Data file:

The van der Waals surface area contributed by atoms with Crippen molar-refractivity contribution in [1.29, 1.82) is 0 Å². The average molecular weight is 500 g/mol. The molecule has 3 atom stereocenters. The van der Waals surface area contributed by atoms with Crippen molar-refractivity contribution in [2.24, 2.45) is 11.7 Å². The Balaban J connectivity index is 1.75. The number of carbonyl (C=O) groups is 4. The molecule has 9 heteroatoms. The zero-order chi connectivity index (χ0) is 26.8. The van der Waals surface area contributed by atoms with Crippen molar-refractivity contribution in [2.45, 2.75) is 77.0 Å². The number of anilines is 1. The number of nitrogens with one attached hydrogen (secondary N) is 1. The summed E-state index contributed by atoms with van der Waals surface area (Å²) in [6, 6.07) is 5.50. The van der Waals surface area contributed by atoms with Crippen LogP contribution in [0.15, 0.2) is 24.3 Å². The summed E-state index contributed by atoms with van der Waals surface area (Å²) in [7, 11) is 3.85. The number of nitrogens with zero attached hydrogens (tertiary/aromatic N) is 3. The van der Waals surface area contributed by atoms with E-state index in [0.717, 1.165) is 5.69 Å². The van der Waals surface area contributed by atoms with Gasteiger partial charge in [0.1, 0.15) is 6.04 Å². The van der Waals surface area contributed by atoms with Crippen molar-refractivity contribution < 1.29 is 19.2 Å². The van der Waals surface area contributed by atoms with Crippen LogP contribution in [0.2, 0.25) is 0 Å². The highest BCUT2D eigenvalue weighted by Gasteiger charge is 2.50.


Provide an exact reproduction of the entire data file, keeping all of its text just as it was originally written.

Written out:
The van der Waals surface area contributed by atoms with Crippen molar-refractivity contribution in [1.29, 1.82) is 0 Å². The average molecular weight is 500 g/mol. The molecule has 3 atom stereocenters. The van der Waals surface area contributed by atoms with Crippen molar-refractivity contribution in [2.24, 2.45) is 11.7 Å². The Balaban J connectivity index is 1.75. The number of carbonyl (C=O) groups is 4. The molecule has 9 heteroatoms. The zero-order chi connectivity index (χ0) is 26.8. The van der Waals surface area contributed by atoms with Crippen molar-refractivity contribution in [2.45, 2.75) is 77.0 Å². The number of anilines is 1. The number of nitrogens with one attached hydrogen (secondary N) is 1. The summed E-state index contributed by atoms with van der Waals surface area (Å²) in [6, 6.07) is 5.50. The van der Waals surface area contributed by atoms with Crippen LogP contribution in [0.15, 0.2) is 24.3 Å². The summed E-state index contributed by atoms with van der Waals surface area (Å²) in [7, 11) is 3.85. The number of nitrogens with zero attached hydrogens (tertiary/aromatic N) is 3. The van der Waals surface area contributed by atoms with E-state index in [0.717, 1.165) is 5.69 Å². The van der Waals surface area contributed by atoms with Gasteiger partial charge in [0.1, 0.15) is 6.04 Å². The van der Waals surface area contributed by atoms with Crippen molar-refractivity contribution < 1.29 is 19.2 Å². The van der Waals surface area contributed by atoms with Crippen LogP contribution in [0.2, 0.25) is 0 Å². The highest BCUT2D eigenvalue weighted by Gasteiger charge is 2.50.